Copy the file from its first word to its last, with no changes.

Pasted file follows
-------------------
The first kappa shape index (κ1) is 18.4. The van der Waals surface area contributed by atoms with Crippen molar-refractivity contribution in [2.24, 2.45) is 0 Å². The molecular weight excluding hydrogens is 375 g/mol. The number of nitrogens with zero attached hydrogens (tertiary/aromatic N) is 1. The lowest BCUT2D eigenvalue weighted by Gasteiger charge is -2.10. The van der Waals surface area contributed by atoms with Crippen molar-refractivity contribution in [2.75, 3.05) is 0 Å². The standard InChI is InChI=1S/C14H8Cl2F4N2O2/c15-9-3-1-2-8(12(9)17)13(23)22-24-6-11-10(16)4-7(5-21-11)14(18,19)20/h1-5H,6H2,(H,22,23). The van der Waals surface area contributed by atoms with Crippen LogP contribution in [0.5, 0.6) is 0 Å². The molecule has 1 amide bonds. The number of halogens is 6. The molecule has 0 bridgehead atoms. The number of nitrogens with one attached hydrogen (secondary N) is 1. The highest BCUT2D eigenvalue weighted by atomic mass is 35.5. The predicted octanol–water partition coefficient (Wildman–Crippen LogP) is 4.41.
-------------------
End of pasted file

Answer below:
The first kappa shape index (κ1) is 18.4. The van der Waals surface area contributed by atoms with Crippen molar-refractivity contribution in [2.24, 2.45) is 0 Å². The molecular weight excluding hydrogens is 375 g/mol. The number of nitrogens with zero attached hydrogens (tertiary/aromatic N) is 1. The lowest BCUT2D eigenvalue weighted by Gasteiger charge is -2.10. The van der Waals surface area contributed by atoms with Crippen molar-refractivity contribution in [2.75, 3.05) is 0 Å². The standard InChI is InChI=1S/C14H8Cl2F4N2O2/c15-9-3-1-2-8(12(9)17)13(23)22-24-6-11-10(16)4-7(5-21-11)14(18,19)20/h1-5H,6H2,(H,22,23). The van der Waals surface area contributed by atoms with Crippen LogP contribution in [0.5, 0.6) is 0 Å². The molecule has 1 amide bonds. The number of halogens is 6. The molecule has 0 bridgehead atoms. The number of nitrogens with one attached hydrogen (secondary N) is 1. The highest BCUT2D eigenvalue weighted by atomic mass is 35.5. The predicted octanol–water partition coefficient (Wildman–Crippen LogP) is 4.41.